AUSTIN, Texas (AP) — Public schools and mental health services in Texas would recover more of the funding gutted two years ago with the help of $5.2 billion in general purpose spending added Wednesday to a state budget plan that now heads to the Senate.
The extra dollars beef up a lean first draft of the 2014-15 budget that Republicans proudly unveiled in January and Democrats at the time blasted as needlessly tight-fisted given a roaring Texas economy that is projected to flush state coffers with historic revenues.
The revised budget unanimously approved by the Senate Finance Committee uses $94.1 billion in general revenue, which would be a 7.7 percent increase over what the state is currently spending.
General revenue is the slice of the proposed $195.5 billion two-year budget that lawmakers most influence. Combined with federal dollars, the budget passed by the committee Wednesday is $8.6 billion more than the base Senate budget released in January.
"Any of us didn't get everything we wanted, but I think we came up with a good work product given the budget situation that we're in," said Republican Sen. Tommy Williams, the committee chairman.
Williams expects the full Senate to vote on the bill next week.
It includes an additional $1.4 billion more for public schools in Texas, which lost nearly four times that amount in 2011 when lawmakers made deep across-the-board cuts to close a massive shortfall. Mental health programs and resources would receive an extra $240 million, though advocates say Texas would still rank near the bottom when it comes to mental health spending nationwide.
Democrats vowed to push for more funding for schools and social services in the remainder of the 140-day session that ends in May.
Yet they also praised the lack of acrimony during budget negations this time around. Those talks routinely evolved into tense exchanges two years ago, when lawmakers scrambled to fill a $27 billion budget hole and divisive proposals over immigration and women's health stifled bipartisanship.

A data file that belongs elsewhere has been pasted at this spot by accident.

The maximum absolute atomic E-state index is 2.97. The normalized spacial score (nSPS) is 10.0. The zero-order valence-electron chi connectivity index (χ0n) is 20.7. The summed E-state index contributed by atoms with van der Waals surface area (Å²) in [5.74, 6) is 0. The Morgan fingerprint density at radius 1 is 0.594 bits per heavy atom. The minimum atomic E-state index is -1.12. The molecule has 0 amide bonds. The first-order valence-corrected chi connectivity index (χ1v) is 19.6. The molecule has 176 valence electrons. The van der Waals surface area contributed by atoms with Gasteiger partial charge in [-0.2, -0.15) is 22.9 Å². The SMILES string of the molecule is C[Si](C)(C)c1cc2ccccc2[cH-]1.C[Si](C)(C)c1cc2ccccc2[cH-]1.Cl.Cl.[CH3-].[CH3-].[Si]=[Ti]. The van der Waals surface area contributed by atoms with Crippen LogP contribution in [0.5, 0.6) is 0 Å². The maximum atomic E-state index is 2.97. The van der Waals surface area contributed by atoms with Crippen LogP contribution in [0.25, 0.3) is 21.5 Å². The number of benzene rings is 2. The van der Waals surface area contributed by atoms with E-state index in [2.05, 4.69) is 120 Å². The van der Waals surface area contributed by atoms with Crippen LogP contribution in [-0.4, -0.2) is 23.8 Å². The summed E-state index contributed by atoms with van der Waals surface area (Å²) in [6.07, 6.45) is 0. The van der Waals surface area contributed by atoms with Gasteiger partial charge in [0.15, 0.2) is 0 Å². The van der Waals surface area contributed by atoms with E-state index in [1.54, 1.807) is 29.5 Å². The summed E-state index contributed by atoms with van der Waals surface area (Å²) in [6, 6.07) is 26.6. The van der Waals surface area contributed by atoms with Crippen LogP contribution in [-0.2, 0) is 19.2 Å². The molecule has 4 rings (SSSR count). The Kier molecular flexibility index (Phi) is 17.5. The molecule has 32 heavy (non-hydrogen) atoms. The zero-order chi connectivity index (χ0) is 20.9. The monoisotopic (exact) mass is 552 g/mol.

"It was a different tone this session altogether," Democratic Sen. Royce West said.
Unspent money remains on the table, although Williams said there is fewer than $1 billion left under the spending cap. Lawmakers can vote to exceed the cap, but that's unlikely in the Republican-controlled Legislature.
The Senate budget bill notably doesn't include two of the Legislature's marquee spending priorities: water and transportation. Proposals to take $3.7 billion from the Rainy Day Fund to build roads and new water projects have wide support, and Williams said both the Senate and House are brainstorming ways to tap the state's emergency piggybank without going over the spending limit.
Included in the bill is a rider instructing state health officials to seek legislative approval before making changes to Medicaid. Gov. Rick Perry has rejected expanding Medicaid under the Affordable Care Act, and other Republican leaders say they will try to come up with their own solution to provide more poor Texas residents with health care.
Other additions in the Senate committee bill include $746 million for higher education and $40 million for a prekindergarten grant program eliminated in 2011. Not included is new money for the state's embattled $3 billion cancer-fighting agency that remains under criminal investigations, but that could change as proposed reforms snake through the Legislature.
House budget writers expect to have their version finished as early as this week.
Follow Paul J. Weber on Twitter at http://www.twitter.com/pauljweber .